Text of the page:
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Sir Ian Wood: UK unlikely to take more than 20% of ‘early’ ScotWind fabrication work

© Supplied by EICIan Wood ScotWind
Sir Ian Wood (left) interviewed by EIC chief executive Stuart Broadley

Sir Ian Wood has said it is unlikely that the UK supply chain will take more than 20% of the major fabrication work in the early wave of ScotWind contracts.

Speaking at the Energy Exports Conference in Aberdeen, the former oil tycoon was asked about the chances of UK suppliers winning the swathe of offshore wind work ahead, or lose out to international firms due to publicly tendered work and capacity constraints.

In reply, he said the north-east of Scotland has “taken a bit of time” to shift from oil and gas and get significantly involved in the new offshore wind industry.

“I think there’s now a major effort to catch up.

“In the early days, a lot of the major fabrication infrastructure in the ScotWind round…I can’t believe we’ll be ready to do more than perhaps take 10, 15, 20% of the heavy stuff that’s going to be involved.

“But we absolutely need to speed up as quickly as we possibly can. There’s a gap.

“Fortunately, we’re not going to need the really significant contracts to be manned up (until) probably about 2024, 2025. So we’ve got a little bit of time but we’re going to have to work really hard to get on top of that.”

ScotWind represents a total of 17 huge offshore wind projects in Scottish waters, with multibillion-pound investments.

Sir Ian spoke about issues raised by the Scottish Offshore Wind Energy Council last year about the need to ramp up capability in the supply chain and improve capacity in Scotland’s ports at pace.

Several of Scotland’s major wind projects, like Seagreen off Angus, have had the majority of their major fabrication work take place overseas.

The supply chain has also recently seen major floating and fixed wind contracts for Scottish projects go to the UAE and China.

It comes as contracts will be awarded in coming years for the ScotWind projects, which saw seabed space awarded for 25GW of capacity with an estimated Scottish spending commitment of more than £25bn.

ian wood scotwind © SSE Renewables/ Ken le Grice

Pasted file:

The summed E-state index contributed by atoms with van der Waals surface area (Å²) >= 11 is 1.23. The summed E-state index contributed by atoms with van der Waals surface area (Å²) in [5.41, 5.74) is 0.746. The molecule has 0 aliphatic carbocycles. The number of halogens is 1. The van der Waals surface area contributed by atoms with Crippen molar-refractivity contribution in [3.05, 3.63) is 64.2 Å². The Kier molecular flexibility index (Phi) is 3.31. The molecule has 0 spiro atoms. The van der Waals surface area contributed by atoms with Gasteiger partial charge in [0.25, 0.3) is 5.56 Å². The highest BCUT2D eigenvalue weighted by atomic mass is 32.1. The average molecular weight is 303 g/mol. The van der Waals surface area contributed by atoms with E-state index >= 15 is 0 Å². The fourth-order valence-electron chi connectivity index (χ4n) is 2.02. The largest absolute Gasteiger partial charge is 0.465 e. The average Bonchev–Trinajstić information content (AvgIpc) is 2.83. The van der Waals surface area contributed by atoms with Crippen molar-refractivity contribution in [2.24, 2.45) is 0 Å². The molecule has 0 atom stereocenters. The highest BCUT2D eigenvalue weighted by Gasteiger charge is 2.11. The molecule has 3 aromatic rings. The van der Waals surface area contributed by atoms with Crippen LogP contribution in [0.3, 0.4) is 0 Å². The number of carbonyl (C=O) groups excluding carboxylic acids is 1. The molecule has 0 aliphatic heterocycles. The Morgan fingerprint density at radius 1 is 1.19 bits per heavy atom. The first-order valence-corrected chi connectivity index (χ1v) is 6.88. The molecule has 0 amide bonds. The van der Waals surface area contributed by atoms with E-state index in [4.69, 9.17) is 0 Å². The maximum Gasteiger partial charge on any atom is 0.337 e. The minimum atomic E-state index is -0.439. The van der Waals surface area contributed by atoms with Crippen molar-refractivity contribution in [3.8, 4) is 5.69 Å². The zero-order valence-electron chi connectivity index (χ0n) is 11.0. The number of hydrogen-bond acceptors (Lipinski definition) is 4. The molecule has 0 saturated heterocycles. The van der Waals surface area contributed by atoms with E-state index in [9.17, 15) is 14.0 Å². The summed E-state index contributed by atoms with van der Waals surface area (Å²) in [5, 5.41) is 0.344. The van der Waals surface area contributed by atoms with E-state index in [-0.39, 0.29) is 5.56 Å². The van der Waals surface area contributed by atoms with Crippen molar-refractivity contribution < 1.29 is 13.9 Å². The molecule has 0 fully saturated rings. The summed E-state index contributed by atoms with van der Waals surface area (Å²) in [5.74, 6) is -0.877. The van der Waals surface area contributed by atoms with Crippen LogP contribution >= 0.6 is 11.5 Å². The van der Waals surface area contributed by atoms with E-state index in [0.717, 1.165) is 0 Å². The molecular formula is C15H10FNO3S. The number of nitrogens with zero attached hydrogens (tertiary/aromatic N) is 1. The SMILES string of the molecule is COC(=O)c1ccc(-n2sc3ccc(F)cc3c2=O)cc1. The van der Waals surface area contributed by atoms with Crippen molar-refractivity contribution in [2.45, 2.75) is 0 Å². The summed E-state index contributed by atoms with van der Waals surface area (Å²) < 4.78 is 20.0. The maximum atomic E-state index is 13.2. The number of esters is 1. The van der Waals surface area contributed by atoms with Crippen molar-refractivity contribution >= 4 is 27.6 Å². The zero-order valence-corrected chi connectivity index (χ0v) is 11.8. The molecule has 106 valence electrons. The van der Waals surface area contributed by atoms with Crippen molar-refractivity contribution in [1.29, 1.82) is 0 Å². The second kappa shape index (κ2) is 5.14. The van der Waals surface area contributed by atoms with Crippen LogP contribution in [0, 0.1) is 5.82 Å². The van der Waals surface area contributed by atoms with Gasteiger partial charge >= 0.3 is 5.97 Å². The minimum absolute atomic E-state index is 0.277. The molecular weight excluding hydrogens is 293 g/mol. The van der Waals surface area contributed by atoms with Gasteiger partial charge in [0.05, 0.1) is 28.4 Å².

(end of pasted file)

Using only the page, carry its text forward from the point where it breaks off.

Many of the foundations for Seagreen, pictured here passing Broughty Ferry in October, were fabricated by the UAE’s Lamprell and China’s COOEC-Fluor.

Freeport status being allocated to the north-east and the Cromarty Firth will be “extremely important” in finding success, Sir Ian said.

The businessman, chairman of Aberdeen’s Energy Transition Zone (ETZ) in the south of Aberdeen and economic development body Opportunity North East (ONE), pointed to several initiatives underway with the ETZ including a floating wind innovation centre and a green hydrogen test and demonstration facility.

“We’re also looking at possible high-value manufacturing. There’s cables, electrolysers and so on, quite high-tech ones so that’s going to be very important.

“There will be, I think, a gap over the next two or three years. Hopefully we won’t lose out too much in the beginning.”

The ETZ is planning a supply chain summit in August, attended by First Minister Nicola Sturgeon and energy minister Michael Matheson, with the key focus on maximising and accelerating supply chain involvement.

During the interview, with Energy Industries Council CEO Stuart Broadley, Sir Ian also highlighted the “real danger of bureaucratic delays” around planning and issues around grid connections, which could ultimately be a barrier to net zero.

“Failure to significantly enhance our supply chain capability will undoubtedly damage our economy. Energy is extremely important, particularly in Scotland but in the UK, and we absolutely must take full advantage of this opportunity.”

Earlier, on the opening panel of the conference, Aker Offshore Winds UK managing director Sian Lloyd Rees touched on the domestic market opportunity for Britain’s supply chain.

She said: “We’re never going to be the cheapest wind or hydrogen developer in the world. When it comes to scale, there’ll be others. But there are niche areas where moving fast and satisfying the domestic requirement means we can grow the capabilities we need to underpin that in the UK here and then use it for our future export capabilities.

“I leave with one message: the opportunity is here for supply chain companies embedded in the UK to not only support the domestic market but also to grow globally. From a development perspective, the UK is a very attractive for us to be in for the fiscal stability and a number of early actions that have been taken.

“But I think for me the timing is right now if we want to really capture this.”

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